The Lost Cause has long been a topic of interest here at First Draft. Shapiro wrote about it last Friday and it was a staple of my posting when the New Orleans monuments controversy was at its peak.
It’s back on my mind after watching CJ Hunt’s fine POV documentary, The Neutral Ground; so much so that I created a category for Lost Cause posts in case y’all feel like reading them. I had fun doing so last night. I’m not sure if that’s pathetic or egomaniacal. You decide.
CJ Hunt works for The Daily Show as a field producer. I haven’t seen much of his previous work but here’s his LinkedIn blurb:
Comedian and filmmaker living in NYC. He’s a field producer for The Daily Show with Trevor Noah. He has been a staff writer for A&E’s Black and White, and a field producer for BET’s The Rundown with Robin Thede. CJ is a regular host of The Moth. Co-creator of Sunken City, an original series hailed as ‘the New Portlandia’ & featured on Indiewire’s list of web series that “could be the next ‘Broad City’.” CJ has rebranded the confederate flag for Jezebel, condensed the saga of school desegregation into a 3-page children’s book for FunnyOrDie, and created videos featured on Paper Magazine, Upworthy, Bustle, and Racialicious.
Hunt lived in New Orleans for a time, which inspired The Neutral Ground. His Daily Show background is evident in his approach to this material. There was a lot of absurdity surrounding the monuments controversy and a director who has done stand-up comedy is the right man for the job. He also does a good job as the film’s protagonist/presenter.
Watching The Neutral Ground reminded me of a funny story about the monuments flap. A friend, who has since died, was a howling liberal on every subject except the monuments. He belonged to one of those old New Orleans families who had been here since Bienville, the founder of the city. He got into a fight on my Facebook feed about monuments removal. The anti-monuments person called my late friend an “Uptown Garden District snob.”
His reply was classic, “Wrong. I’m a downtown Marigny snob.”
In either event, he was proud of being a snob.
Back to CJ Hunt’s documentary. Since I’m a New Orleanian, I’m going to focus on those aspects of the film although Hunt discusses monuments issues in the Commonwealth of Virginia. His side trip to Charlottesville during the infamous 2017 Lost Causer riot feels like a horror movie.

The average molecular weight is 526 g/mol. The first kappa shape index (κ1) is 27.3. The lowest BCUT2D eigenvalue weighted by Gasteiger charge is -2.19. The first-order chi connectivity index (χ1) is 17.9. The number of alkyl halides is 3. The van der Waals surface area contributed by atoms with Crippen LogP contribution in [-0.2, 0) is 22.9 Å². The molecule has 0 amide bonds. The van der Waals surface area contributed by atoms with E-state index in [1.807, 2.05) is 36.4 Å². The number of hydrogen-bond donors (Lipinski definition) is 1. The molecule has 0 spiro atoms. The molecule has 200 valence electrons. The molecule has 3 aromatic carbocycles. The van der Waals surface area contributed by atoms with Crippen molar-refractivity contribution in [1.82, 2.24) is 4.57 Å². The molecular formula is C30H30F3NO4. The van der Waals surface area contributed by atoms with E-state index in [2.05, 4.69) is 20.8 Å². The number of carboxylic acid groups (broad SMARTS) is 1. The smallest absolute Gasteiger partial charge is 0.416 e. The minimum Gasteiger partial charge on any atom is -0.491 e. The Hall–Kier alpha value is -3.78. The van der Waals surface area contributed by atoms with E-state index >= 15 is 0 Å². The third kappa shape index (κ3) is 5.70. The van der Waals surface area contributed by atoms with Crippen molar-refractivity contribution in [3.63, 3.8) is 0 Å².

Hunt gets most things right about New Orleans, which is rare for a short-term resident. It shows that he did his homework. He even survived interviewing bombastic former mayor Mitch Landrieu and bombastic activist Malcolm Suber. I’m acquainted with Malcolm. He’s not one of my favorite people but he’s right on the monuments.
One of my favorite moments was when Hunt did the Civil War recreationist thing. He hung out with some hardcore Lost Causers one of whom is called Butterbean. I am not making this up. Initially, the bearded and bombastic Butterbean was impressed with Hunt’s open-mindedness, but his idea of reciprocity was going to Jazz Fest. Hunt didn’t tell Butterbean that his namesake isn’t served at the Fairgrounds.
I like Hunt’s serio-comic approach to the subject matter. It strikes the right tone. He also nailed the history of the white supremacy monuments in New Orleans and elsewhere.
I had some online dealings with a leading Lost Causer, which I wrote about at Bayou Brief in 2018:
The Forever Lee Circle beads were a cause celebre before the big parades rolled on Magazine, Napoleon, and St. Charles. I wrote a post about them for First Draft, Lost Cause Festers Do Mardi Gras.
I wound up in an endless wrangle with a Lost Causer whose story shifted every time he commented on the post or on Facebook. The only thing he was consistent about was that he didn’t like the nickname I gave him. Whatever, dude. You don’t get to pick your own nickname, so I’ll give you a new one, which you should be willing to own: Forever Lee Circle Dude.
The Forever Lee Circle beads were made to protest the toppling of the monument to Robert E. Lee. To his apologists, Lee was a gentleman and hero of the lost cause. As far as I’m concerned, he was a traitor and a brutal slave owner with no ties to New Orleans.
Here are the beads in question:
Speaking of egomania, how about that self-quote, which included a link to the post wherein I scrapped with said Lost Causer.
Astonishingly, after taking office, bombastic current mayor Latoya Cantrell placed that bombastic Lost Causer on a monuments relocation committee. I am not making this up.
I’m omitting the bombastic Lost Causer’s name because I’m sure he gets Google alerts, and I don’t feel like dealing with his shit again.
The word of the day seems to be bombastic.
I would be negligent if I didn’t mention CJ Hunt’s hilarious scenes with his bombastic father. Thanks for sharing, CJ.
The Neutral Ground was finished before real life events provided it with a great ending. They should consider adding a coda that tells the world that Jefferson Davis Parkway has been re-named for the former president of Xavier University, Norman C Francis. Xavier is a HBCU and Francis a distinguished New Orleanian. Jefferson Davis’ main tie to the city is that he died here. I am not making this up.
Here’s a before and after image of the street signs:
That’s my kind of urban renewal.
The Neutral Ground is a well-written, thoughtful, and frequently funny film. One of my favorite moments was when CJ Hunt described the former Jefferson Davis statue as “waving hello to the joggers.”
It’s time for me to say goodbye by grading the film. I give The Neutral Ground 3 1/2 stars and an Adrastos Grade of B+. I plan to revisit it sometime soon.
The last word goes to the trailer: